A Brief Introduction To Marine Grade Metals

While the festive season is a time to wind down, relax with family and friends, and perhaps plan for the coming year ahead, it’s also the height of the summer for Australians. What better way to escape the heat than to head for the water. From swimming to fishing, water-based activities are the staple activity of the summer months. While water may be great for you, the same can’t be said for metals. Because of the corrosive effects that sea water has, any metals that are exposed to it for long periods of time can become damaged or weakened. For this reason, marine grade metals offer the perfect solution.

So what exactly are they?

Collectively marine based metals are specifically treated to withstand long lengths of time in water. Anything from brass, bronze, copper, and stainless or carbon steel can be utilised and will have a marine grade or type. This is usually but not always signified by a group of numbers or letters. In the case of stainless steel the marine grading is ‘T’ or ‘type 316’, but just to confuse you, in the case of materials such as brass, it’s usually referred to as ‘naval brass’.

To be able to withstand underwater or wet environments, specialised alloy elements are added including manganese, sulphur, chromium, nickel and molybdenum. One of the most popular forms of marine based metal is stainless steel.

T316 Marine Grade Steel

Type 316 stainless steel is by far the most widely used application for marine based products including boat propeller shafts, marine fittings, deck components, and storage vessels. Although not completely rust proof, it is highly effective at resisting corrosion and pitting when exposed to saline solutions because it has a high level of molybdenum. But not only that, it also has excellent resistance to liquids such as acid and other highly corrosive materials. For this reason it’s also used heavily in the chemical, petrochemical, and power transmission industries in a variety of guises. In addition stainless steel is a great insulator and therefore it’s also used for water bottles and flasks where retaining heat is important.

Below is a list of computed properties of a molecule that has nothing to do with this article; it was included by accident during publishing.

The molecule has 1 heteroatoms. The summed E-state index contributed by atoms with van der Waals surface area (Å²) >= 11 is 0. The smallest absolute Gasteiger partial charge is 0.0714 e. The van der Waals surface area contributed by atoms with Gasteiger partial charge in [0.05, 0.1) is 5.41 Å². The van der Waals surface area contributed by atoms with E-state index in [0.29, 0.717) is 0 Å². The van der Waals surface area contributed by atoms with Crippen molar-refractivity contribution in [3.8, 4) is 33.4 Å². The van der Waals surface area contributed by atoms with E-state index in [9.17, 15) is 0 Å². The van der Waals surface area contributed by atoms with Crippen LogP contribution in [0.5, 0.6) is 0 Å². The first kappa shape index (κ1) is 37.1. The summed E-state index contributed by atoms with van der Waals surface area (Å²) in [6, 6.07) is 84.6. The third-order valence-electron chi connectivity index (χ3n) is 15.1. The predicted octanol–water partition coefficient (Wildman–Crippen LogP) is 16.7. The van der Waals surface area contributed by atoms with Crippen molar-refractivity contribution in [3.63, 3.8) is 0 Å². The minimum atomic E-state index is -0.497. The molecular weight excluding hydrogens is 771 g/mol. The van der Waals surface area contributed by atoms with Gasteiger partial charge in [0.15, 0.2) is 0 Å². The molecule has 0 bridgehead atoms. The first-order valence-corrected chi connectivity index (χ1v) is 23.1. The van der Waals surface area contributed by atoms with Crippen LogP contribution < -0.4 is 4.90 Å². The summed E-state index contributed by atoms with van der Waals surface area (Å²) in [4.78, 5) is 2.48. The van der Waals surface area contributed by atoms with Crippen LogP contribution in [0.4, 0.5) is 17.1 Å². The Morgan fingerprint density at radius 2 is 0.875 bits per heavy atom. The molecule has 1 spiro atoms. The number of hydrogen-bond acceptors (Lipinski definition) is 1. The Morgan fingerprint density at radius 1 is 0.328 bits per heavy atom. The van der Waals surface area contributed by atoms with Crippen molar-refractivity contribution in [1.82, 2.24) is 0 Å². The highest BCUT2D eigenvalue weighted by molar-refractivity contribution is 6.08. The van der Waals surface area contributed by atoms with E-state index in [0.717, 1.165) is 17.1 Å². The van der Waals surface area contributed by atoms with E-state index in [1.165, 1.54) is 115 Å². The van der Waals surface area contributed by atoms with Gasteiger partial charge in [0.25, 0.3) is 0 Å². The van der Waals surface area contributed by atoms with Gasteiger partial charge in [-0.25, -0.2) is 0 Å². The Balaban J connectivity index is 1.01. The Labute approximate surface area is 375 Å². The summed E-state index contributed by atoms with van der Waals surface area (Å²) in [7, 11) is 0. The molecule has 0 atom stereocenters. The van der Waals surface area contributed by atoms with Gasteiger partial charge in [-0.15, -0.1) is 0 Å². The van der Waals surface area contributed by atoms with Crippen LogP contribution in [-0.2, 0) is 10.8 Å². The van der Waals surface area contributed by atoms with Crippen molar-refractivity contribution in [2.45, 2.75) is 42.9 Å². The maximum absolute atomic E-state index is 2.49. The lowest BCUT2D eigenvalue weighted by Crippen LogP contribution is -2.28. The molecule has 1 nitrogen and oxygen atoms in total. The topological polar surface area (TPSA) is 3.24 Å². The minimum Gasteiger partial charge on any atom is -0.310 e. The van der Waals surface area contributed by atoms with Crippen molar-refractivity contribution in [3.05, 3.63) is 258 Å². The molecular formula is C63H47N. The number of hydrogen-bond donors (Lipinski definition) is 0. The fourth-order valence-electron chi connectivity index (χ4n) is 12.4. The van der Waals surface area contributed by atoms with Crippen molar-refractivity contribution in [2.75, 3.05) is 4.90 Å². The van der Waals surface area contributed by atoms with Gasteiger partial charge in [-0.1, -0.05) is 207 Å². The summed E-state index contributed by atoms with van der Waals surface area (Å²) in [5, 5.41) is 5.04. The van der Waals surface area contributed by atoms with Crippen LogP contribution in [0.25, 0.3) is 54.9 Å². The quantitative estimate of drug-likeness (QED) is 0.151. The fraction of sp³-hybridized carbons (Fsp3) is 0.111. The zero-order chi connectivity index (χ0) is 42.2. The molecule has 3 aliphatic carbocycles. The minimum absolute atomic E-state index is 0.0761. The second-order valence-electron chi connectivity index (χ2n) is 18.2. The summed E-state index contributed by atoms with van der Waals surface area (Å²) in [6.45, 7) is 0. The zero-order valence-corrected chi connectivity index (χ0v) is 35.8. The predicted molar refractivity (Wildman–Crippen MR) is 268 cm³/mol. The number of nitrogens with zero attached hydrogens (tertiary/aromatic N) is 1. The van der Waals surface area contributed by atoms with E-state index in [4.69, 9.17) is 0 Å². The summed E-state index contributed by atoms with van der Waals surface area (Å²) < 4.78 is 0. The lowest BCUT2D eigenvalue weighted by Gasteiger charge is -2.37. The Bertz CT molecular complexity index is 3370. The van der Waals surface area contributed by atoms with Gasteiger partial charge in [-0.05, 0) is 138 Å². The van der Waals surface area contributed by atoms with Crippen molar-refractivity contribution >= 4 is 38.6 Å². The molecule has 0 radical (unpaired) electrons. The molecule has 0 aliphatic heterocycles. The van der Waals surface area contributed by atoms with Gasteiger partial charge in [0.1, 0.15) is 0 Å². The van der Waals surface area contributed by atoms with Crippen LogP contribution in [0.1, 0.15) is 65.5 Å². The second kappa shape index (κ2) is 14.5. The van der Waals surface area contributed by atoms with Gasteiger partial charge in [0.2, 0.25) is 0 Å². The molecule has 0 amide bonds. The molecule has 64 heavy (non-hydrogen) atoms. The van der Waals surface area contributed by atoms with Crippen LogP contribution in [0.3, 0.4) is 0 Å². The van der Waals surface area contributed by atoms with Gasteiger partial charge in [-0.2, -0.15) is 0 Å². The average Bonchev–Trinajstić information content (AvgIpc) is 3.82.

To make matters more complicated there are a wide variety of non-standard marine grade steels available which are used for specific purposes. For example, T316LS is a high purity version that is specifically used in the making of surgical tools. 316H has a higher carbon content giving it a greater rupture strength at high temperatures. As such it’s often used in the production of industrial boilers. Then there’s 316TI which has a high concentration of titanium. As titanium is biocompatible (e.g. it’s not harmful or toxic to living tissue) it’s ideal for surgical implants.

So there you have it, a brief, but hopefully interesting introduction to marine grade metals. If you have a water-based project and aren’t sure exactly what grade of metal you should be using then talk to the experts at Metro Steel. We’ve been fabricating and producing steel products, parts, and machinery for over 20 years, so I guess you could say we know our T316’s from our T304’s. Contact us on 07 3204 1000 for assistance.

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